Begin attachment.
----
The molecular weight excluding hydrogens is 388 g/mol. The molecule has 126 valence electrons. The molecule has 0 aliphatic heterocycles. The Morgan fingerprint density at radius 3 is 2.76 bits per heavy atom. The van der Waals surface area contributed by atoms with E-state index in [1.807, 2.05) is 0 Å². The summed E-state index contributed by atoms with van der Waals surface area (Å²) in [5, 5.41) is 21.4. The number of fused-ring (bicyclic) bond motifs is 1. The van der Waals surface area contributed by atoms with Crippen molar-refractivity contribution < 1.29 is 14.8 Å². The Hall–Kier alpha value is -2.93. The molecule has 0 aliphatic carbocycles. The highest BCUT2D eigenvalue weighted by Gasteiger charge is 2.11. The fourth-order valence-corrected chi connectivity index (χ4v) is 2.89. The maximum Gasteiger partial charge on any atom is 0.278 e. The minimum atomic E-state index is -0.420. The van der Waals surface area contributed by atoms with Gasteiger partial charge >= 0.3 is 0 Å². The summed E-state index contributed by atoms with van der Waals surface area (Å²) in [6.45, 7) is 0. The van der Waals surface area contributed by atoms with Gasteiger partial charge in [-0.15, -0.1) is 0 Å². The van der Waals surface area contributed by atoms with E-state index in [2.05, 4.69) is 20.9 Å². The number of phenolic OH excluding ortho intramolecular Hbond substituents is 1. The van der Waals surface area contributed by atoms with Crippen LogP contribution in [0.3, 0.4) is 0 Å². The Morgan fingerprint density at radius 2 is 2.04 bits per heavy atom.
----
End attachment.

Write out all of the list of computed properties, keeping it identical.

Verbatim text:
The molecular weight excluding hydrogens is 388 g/mol. The molecule has 126 valence electrons. The molecule has 0 aliphatic heterocycles. The Morgan fingerprint density at radius 3 is 2.76 bits per heavy atom. The van der Waals surface area contributed by atoms with E-state index in [1.807, 2.05) is 0 Å². The summed E-state index contributed by atoms with van der Waals surface area (Å²) in [5, 5.41) is 21.4. The number of fused-ring (bicyclic) bond motifs is 1. The van der Waals surface area contributed by atoms with Crippen molar-refractivity contribution < 1.29 is 14.8 Å². The Hall–Kier alpha value is -2.93. The molecule has 0 aliphatic carbocycles. The highest BCUT2D eigenvalue weighted by Gasteiger charge is 2.11. The fourth-order valence-corrected chi connectivity index (χ4v) is 2.89. The maximum Gasteiger partial charge on any atom is 0.278 e. The minimum atomic E-state index is -0.420. The van der Waals surface area contributed by atoms with Gasteiger partial charge >= 0.3 is 0 Å². The summed E-state index contributed by atoms with van der Waals surface area (Å²) in [6.45, 7) is 0. The van der Waals surface area contributed by atoms with Gasteiger partial charge in [-0.15, -0.1) is 0 Å². The van der Waals surface area contributed by atoms with E-state index in [2.05, 4.69) is 20.9 Å². The number of phenolic OH excluding ortho intramolecular Hbond substituents is 1. The van der Waals surface area contributed by atoms with Crippen LogP contribution in [0.3, 0.4) is 0 Å². The Morgan fingerprint density at radius 2 is 2.04 bits per heavy atom.